3. Change the resource record, which should be reflected within minutes because the TTL value of the record was reduced in step 2. This will allow the change to be observed for success or failure quickly. 
  4. If the change succeeds, revert the TTL to the original value; if it fails, the resource record can be changed back to the original value, and the service can be restored much more quickly. You can plan another activity window after correcting the problems and going through steps 1-4. In any case, you should change the TTL value to the one before the change activity. 


Service load balancing and failover using DNS

In the modern world, where service availability is a critical part of the end-user experience, applications are being deployed using high-availability designs. To enable load-balancing and automatic failover of services, DNS records can be used to redirect end-user traffic toward multiple servers and perform record changes when any of the application endpoints go up or down. The TTL value attached to the resource record determines how quickly the change of record will affect the end user.  

A PowerDNS authoritative server supports dynamically generated DNS records based on requesting client IP or location, server availability, or other factors. These records are generated using LUA code snippets. 

Shown below is an example resource record configuration of the PowerDNS server. The record is configured to perform a continuous health check (ifurlup) of the web service (web.domain.com) on multiple endpoints ( and The configuration returns all the IP addresses that pass the health check. The record has a TTL value of 120 seconds, and whenever there is any change of status in any endpoint, the authoritative server will provide updated records that will be reflected on the DNS resolvers after the expiration of the TTL value.

The second record performs the GeoIP location lookup of the incoming DNS request. If the client IP belongs to the US countryCode, the IP addresses of US-based servers are returned; if the request is from another part of the world, the IP addresses of servers outside the US are returned. The information can be updated every 5 minutes (TTL of 300 seconds).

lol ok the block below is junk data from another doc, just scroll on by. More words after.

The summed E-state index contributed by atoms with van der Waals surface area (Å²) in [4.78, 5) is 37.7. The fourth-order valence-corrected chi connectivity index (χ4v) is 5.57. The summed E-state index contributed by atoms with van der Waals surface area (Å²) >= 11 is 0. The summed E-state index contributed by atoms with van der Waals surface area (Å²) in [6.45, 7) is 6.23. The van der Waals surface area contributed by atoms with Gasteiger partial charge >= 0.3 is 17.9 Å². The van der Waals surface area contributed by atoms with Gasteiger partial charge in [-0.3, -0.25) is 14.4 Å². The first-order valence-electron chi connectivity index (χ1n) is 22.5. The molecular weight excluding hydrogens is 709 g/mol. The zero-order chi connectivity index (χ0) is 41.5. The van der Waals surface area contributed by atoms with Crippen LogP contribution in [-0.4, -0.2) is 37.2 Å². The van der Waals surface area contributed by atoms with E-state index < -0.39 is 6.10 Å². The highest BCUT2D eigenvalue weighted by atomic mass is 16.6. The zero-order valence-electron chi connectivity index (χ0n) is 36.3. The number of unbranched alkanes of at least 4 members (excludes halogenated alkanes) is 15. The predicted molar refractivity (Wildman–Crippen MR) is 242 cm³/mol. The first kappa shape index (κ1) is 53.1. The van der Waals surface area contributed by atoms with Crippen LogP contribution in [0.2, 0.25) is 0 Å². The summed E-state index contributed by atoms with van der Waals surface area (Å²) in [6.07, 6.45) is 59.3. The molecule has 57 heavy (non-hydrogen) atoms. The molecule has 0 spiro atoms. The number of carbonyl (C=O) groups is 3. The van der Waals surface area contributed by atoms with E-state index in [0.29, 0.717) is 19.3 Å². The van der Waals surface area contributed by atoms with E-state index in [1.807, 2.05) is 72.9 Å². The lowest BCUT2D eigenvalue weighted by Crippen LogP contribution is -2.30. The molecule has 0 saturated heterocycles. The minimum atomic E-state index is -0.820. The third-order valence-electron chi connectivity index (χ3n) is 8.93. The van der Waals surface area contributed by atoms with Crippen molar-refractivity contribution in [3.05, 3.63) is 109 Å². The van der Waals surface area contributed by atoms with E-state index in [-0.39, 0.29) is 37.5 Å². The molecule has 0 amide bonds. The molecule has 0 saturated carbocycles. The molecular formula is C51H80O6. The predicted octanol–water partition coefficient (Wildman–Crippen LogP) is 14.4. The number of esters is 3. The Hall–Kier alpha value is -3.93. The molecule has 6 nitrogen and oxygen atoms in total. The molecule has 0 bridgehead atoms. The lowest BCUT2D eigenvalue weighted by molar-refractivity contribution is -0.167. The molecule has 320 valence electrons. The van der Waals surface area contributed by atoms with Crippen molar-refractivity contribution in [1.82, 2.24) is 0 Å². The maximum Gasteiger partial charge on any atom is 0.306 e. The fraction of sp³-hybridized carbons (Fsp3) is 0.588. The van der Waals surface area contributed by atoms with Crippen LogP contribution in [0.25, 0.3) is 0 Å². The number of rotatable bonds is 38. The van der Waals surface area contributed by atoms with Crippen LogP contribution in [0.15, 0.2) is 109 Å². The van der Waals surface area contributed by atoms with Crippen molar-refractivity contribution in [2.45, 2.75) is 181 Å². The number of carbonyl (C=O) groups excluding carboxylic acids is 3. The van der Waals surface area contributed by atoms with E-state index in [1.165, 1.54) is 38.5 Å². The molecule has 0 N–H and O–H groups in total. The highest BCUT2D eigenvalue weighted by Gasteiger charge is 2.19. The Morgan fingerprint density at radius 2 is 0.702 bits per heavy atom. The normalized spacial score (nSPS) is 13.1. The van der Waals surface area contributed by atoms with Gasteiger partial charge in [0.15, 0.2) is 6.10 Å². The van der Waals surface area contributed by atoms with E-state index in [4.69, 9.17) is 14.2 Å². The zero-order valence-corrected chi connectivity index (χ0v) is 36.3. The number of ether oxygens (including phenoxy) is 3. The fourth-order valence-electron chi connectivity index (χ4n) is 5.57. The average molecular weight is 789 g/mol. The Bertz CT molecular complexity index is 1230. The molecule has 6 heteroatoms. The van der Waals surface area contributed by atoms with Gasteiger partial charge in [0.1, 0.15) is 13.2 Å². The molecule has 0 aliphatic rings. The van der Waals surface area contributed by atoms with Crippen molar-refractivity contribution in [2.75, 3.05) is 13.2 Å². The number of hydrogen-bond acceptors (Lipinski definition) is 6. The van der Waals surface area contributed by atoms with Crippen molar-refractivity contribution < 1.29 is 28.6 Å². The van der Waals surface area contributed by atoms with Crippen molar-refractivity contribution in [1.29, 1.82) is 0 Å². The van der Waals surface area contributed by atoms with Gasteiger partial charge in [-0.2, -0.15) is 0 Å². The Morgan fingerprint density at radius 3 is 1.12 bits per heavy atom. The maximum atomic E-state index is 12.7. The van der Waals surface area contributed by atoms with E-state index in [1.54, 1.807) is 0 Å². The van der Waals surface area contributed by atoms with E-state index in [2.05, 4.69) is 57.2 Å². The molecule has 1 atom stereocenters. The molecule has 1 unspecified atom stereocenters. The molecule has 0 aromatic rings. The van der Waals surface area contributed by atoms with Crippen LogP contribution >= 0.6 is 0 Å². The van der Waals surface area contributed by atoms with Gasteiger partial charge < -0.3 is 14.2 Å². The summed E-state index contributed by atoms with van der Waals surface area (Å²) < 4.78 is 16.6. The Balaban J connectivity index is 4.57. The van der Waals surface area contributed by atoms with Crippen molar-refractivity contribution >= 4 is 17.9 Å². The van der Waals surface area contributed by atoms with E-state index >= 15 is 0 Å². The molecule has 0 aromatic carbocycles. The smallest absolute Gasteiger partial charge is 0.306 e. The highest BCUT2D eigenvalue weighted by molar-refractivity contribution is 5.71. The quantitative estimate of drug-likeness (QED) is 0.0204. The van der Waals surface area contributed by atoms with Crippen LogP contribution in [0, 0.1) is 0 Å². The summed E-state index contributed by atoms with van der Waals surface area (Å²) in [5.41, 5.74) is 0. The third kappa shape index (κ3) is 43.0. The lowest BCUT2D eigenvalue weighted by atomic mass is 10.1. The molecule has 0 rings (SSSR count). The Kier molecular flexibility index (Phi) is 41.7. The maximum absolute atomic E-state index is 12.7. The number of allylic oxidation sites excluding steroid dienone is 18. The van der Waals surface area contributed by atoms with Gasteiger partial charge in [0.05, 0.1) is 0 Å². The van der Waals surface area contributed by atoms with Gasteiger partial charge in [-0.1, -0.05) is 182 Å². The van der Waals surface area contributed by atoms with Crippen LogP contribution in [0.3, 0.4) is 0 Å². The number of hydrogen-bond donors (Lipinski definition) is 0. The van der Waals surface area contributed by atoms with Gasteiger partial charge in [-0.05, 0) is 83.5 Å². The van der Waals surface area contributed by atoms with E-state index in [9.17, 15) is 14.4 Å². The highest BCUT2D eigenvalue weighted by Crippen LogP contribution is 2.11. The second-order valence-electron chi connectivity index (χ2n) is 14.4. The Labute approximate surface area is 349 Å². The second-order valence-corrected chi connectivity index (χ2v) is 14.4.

web.domain.com	120	IN	LUA	A "ifurlup('https://domain.com/', 
					{'', ''} )"

app.domain.com	300	IN	LUA	A ";if countryCode('US') 
				then return {'', ''} 
				else return {'', ''} 

Dynamic DNS TTL

Dynamic DNS is a mechanism where one can assign a DNS domain name to a dynamically changing IP address. DDNS is typically used to run an Internet-facing service on a residential broadband connection where the IP address is dynamically assigned by the ISP. 

Using DDNS requires signing up with one of the DDNS service providers, which typically offer both paid and free services. Whenever an IP address changes at the client end, the IP needs to be registered with the DDNS provider, and the new resource record value needs to be reflected. The paid service typically allows small TTL values (5 minutes), while the free services have longer TTL values (15-60 minutes). 

To use DDNS, you require either a client-end application or DDNS configuration in your Internet router. The application or router registers the client’s Internet address with the DDNS service provider. When the client’s Internet address changes (typically after a DHCP lease expires), the DNS resource record will become invalid, and the hosted application will remain inaccessible until the TTL values expire and the new record is reflected within the DNS resolvers. Important hosted applications might necessitate subscribing to a paid DDNS service to ensure faster updates.


This article covers the baseline recommendations of TTL values for different DNS record types. The configuration of DNS TTL values must be carefully planned based on the requirements of the infrastructure, load management of the authoritative DNS servers, the frequency of changes of information, and the required end-user experience.